New Brunswick

Legislative committee calls for more glyphosate restrictions, Greens want full ban

New Brunswick needs to impose further restrictions on the spraying of glyphosate, and N.B. Power should phase out using it altogether, says a legislative committee on climate change and environmental stewardship.

Committee recommends greater spray setbacks, asks N.B. Power to stop using herbicides

The standing committee on climate change and environmental stewardship recommends N.B. Power 'immediately begin phasing out spraying of pesticides under transmission lines.' (Mrinali Anchan/CBC)

New Brunswick needs to impose further restrictions on the spraying of glyphosate, and N.B. Power should phase out using herbicides altogether, says a legislative committee on climate change and environmental stewardship.

A committee report makes several recommendations, including increasing the spraying setback from dwellings by 500 metres, which would bring the total setback to one kilometre.

The committee also recommends the government require spraying setbacks of 100 metres from protected areas, water and wetlands, and banning pesticide spraying outright in protected watersheds.

The report, signed by chair and Progressive Conservative MLA Bill Hogan, was tabled in the legislature this week.

On Wednesday, Natural Resources Minister Mike Holland pointed to other recommendations, which ask officials to do more research and conduct a cost-benefit analysis on a full stoppage of glyphosate use.

"What we did was say, in the event that we stop, reduce, alter or change the way that we apply that product, what are the implications of that? Because there are financial implications," he said. "There are also environmental implications.

"The recommendations are meant to get the answers to those questions that we have posed."

The report comes after public hearings this year on pesticide and herbicide use in New Brunswick. The presentations to the committee and the resulting report focused almost exclusively on the controversial herbicide glyphosate. 

The herbicide is used by government agencies, agriculture and forestry sectors, and N.B. Power to control unwanted vegetation and increase yield. Some sectors spray it, while others apply it directly on unwanted plants.

Health Canada approves the use of the herbicide, but community and environmental concerns remain.

The report also asks the minister of natural resources and energy development to get N.B. Power to "immediately begin phasing out spraying of pesticides under transmission lines."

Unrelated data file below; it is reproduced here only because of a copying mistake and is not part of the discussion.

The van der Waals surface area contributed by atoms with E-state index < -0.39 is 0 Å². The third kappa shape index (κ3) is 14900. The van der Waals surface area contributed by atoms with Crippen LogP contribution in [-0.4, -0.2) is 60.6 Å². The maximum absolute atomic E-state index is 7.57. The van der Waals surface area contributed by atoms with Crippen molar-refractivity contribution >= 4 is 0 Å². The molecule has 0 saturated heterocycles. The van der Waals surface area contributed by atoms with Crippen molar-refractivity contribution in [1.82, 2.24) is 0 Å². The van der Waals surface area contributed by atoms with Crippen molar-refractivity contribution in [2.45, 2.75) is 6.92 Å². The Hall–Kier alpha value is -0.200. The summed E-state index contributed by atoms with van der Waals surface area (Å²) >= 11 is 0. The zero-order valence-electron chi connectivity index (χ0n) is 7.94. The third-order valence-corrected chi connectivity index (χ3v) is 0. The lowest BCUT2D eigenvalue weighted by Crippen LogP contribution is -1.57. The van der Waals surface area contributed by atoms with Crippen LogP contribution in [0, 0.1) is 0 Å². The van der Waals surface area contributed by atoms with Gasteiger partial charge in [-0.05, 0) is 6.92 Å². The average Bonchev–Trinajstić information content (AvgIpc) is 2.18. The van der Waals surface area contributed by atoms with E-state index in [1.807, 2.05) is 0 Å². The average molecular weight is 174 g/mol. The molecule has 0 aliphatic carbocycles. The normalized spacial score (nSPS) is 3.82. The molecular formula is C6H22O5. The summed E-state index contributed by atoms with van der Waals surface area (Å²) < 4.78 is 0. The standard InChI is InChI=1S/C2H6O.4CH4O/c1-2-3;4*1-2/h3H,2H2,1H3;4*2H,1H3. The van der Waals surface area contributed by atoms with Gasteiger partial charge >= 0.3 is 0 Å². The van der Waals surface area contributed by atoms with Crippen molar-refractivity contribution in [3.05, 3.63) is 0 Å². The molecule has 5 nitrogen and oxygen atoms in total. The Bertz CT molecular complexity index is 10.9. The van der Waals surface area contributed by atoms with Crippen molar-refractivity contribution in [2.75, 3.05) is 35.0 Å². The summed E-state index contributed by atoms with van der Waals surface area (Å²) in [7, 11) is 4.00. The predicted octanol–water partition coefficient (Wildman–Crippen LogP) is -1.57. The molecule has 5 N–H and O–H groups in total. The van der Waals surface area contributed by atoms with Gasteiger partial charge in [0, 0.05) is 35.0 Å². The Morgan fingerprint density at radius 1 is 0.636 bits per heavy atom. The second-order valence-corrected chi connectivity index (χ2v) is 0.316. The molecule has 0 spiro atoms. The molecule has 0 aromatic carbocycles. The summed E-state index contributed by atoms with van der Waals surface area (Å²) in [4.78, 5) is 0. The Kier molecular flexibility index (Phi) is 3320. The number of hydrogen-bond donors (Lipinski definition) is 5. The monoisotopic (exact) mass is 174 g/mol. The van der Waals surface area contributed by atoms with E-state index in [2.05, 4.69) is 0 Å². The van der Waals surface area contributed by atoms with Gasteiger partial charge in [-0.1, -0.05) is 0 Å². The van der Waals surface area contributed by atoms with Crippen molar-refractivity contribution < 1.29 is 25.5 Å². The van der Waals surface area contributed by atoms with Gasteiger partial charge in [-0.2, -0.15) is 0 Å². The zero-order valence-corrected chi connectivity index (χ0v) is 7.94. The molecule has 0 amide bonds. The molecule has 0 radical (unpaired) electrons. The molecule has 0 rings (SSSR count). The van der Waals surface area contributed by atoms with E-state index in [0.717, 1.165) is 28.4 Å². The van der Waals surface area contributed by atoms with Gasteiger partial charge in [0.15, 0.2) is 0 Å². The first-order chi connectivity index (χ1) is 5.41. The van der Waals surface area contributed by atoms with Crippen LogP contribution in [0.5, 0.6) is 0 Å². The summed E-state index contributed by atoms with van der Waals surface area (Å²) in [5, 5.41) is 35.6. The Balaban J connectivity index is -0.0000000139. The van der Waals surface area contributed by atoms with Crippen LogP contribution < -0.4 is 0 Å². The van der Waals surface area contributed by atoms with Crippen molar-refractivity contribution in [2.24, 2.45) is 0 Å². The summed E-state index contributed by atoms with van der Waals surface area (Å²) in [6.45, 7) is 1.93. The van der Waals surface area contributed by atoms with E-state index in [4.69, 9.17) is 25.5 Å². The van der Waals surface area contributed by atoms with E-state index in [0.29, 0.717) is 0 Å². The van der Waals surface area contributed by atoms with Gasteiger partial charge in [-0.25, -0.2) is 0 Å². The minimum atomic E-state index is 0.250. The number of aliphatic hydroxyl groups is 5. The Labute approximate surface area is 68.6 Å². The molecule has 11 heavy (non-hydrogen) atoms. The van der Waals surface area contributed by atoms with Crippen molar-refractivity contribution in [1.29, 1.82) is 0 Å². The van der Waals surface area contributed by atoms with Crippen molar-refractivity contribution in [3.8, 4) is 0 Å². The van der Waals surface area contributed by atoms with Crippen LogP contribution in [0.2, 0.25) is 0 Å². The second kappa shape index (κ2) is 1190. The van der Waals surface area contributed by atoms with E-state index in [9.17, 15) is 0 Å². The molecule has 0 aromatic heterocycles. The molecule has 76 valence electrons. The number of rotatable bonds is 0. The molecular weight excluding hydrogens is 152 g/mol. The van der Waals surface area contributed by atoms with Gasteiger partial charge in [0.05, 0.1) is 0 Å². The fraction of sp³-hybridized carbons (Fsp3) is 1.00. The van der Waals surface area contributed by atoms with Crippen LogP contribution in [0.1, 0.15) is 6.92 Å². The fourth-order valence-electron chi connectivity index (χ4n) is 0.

N.B. Power spokesperson Marc Belliveau said the utility will take time to study the report before offering comments.

Holland said the province has already started working with the utility on vegetation-management pilot projects. 

Report ignores treaty concerns, Coon says

On Wednesday, Green Party Leader David Coon, who is a member of the committee, said the report "completely ignored" the concerns of First Nations representatives that glyphosate spraying infringes on Indigenous and treaty rights. 

During hearings over the summer, Steve Ginnish, director of forestry for Eel Ground-based Mi'gmawe'l Tplu'taqnn Inc., said spraying glyphosate "directly affected our medicines, food supply and therefore the health of our community members."

Green Party Leader David Coon says the report ignores concerns about treaty rights raised during the hearings on herbicide spraying. (Maria Burgos/CBC)

A lawsuit by Wolastoqey First Nations has asserted Indigenous treaty title over 60 per cent of New Brunswick, prompting the province to ask its employees to stop publicly making land-title claims.

Coon said the committee heard enough evidence to end the use of glyphosate on Crown lands. He said he wasn't allowed to get his opinion attached to the committee report.

'Gaps' in information must be addressed

The committee says in the report that it has identified "gaps" in the information it has on glyphosate, including evidence on its long-term effects on human and wildlife health.

The committee is also missing perspectives from the agricultural sector about alternatives to glyphosate and the what economical impact it has versus its alternatives. 

The committed recommends the government initiate a "comprehensive" cost-benefit economic study comparing the usage and non-usage of herbicide in managing tree plantations within 12 months.

It also recommends that remaining old hardwood, mixed wood, and softwood forest be maintained by using "ecologically based forestry" and designating more nature reserves.

ABOUT THE AUTHOR

Hadeel Ibrahim is a reporter with CBC New Brunswick based in Saint John. She's been previously awarded for a series on refugee mental health and for her work at a student newspaper, where she served as Editor-in-Chief. She reports in English and Arabic. Email her at hadeel.ibrahim@cbc.ca

With files from Jacques Poitras

now